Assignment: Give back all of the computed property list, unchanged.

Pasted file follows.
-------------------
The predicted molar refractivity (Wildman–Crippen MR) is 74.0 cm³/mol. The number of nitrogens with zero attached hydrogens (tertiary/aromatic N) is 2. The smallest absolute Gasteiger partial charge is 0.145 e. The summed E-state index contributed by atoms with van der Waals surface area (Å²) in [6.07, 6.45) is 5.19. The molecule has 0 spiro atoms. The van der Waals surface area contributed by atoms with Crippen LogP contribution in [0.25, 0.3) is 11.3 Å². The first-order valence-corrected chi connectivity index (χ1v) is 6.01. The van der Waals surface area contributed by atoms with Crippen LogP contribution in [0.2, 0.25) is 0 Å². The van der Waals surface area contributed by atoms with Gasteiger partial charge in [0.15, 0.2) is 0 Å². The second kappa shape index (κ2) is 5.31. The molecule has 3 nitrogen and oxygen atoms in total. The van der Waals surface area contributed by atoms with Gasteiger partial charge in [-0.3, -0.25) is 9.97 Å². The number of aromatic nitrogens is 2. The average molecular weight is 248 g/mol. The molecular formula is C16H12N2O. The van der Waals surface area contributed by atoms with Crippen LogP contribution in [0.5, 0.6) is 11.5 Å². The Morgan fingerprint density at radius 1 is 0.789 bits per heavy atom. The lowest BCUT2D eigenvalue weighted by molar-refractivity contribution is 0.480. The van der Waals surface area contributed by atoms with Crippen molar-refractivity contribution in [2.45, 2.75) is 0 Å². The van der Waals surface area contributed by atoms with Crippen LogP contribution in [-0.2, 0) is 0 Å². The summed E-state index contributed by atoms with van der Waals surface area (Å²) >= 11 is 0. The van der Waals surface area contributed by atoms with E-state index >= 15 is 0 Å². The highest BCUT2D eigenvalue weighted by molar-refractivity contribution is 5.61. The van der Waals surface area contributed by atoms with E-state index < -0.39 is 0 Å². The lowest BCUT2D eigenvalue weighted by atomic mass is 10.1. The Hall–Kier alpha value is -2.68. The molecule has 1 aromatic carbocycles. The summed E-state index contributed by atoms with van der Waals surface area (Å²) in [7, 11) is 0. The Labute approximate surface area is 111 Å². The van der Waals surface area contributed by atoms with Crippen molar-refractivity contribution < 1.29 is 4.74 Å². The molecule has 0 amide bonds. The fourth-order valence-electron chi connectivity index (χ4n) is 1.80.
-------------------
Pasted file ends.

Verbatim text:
The predicted molar refractivity (Wildman–Crippen MR) is 74.0 cm³/mol. The number of nitrogens with zero attached hydrogens (tertiary/aromatic N) is 2. The smallest absolute Gasteiger partial charge is 0.145 e. The summed E-state index contributed by atoms with van der Waals surface area (Å²) in [6.07, 6.45) is 5.19. The molecule has 0 spiro atoms. The van der Waals surface area contributed by atoms with Crippen LogP contribution in [0.25, 0.3) is 11.3 Å². The first-order valence-corrected chi connectivity index (χ1v) is 6.01. The van der Waals surface area contributed by atoms with Crippen LogP contribution in [0.2, 0.25) is 0 Å². The van der Waals surface area contributed by atoms with Gasteiger partial charge in [0.15, 0.2) is 0 Å². The second kappa shape index (κ2) is 5.31. The molecule has 3 nitrogen and oxygen atoms in total. The van der Waals surface area contributed by atoms with Gasteiger partial charge in [-0.3, -0.25) is 9.97 Å². The number of aromatic nitrogens is 2. The average molecular weight is 248 g/mol. The molecular formula is C16H12N2O. The van der Waals surface area contributed by atoms with Crippen LogP contribution in [0.5, 0.6) is 11.5 Å². The Morgan fingerprint density at radius 1 is 0.789 bits per heavy atom. The lowest BCUT2D eigenvalue weighted by molar-refractivity contribution is 0.480. The van der Waals surface area contributed by atoms with Crippen molar-refractivity contribution in [2.45, 2.75) is 0 Å². The van der Waals surface area contributed by atoms with Crippen LogP contribution in [-0.2, 0) is 0 Å². The summed E-state index contributed by atoms with van der Waals surface area (Å²) >= 11 is 0. The van der Waals surface area contributed by atoms with E-state index >= 15 is 0 Å². The highest BCUT2D eigenvalue weighted by molar-refractivity contribution is 5.61. The van der Waals surface area contributed by atoms with E-state index < -0.39 is 0 Å². The lowest BCUT2D eigenvalue weighted by atomic mass is 10.1. The Hall–Kier alpha value is -2.68. The molecule has 1 aromatic carbocycles. The summed E-state index contributed by atoms with van der Waals surface area (Å²) in [7, 11) is 0. The Labute approximate surface area is 111 Å². The van der Waals surface area contributed by atoms with Crippen molar-refractivity contribution < 1.29 is 4.74 Å². The molecule has 0 amide bonds. The fourth-order valence-electron chi connectivity index (χ4n) is 1.80.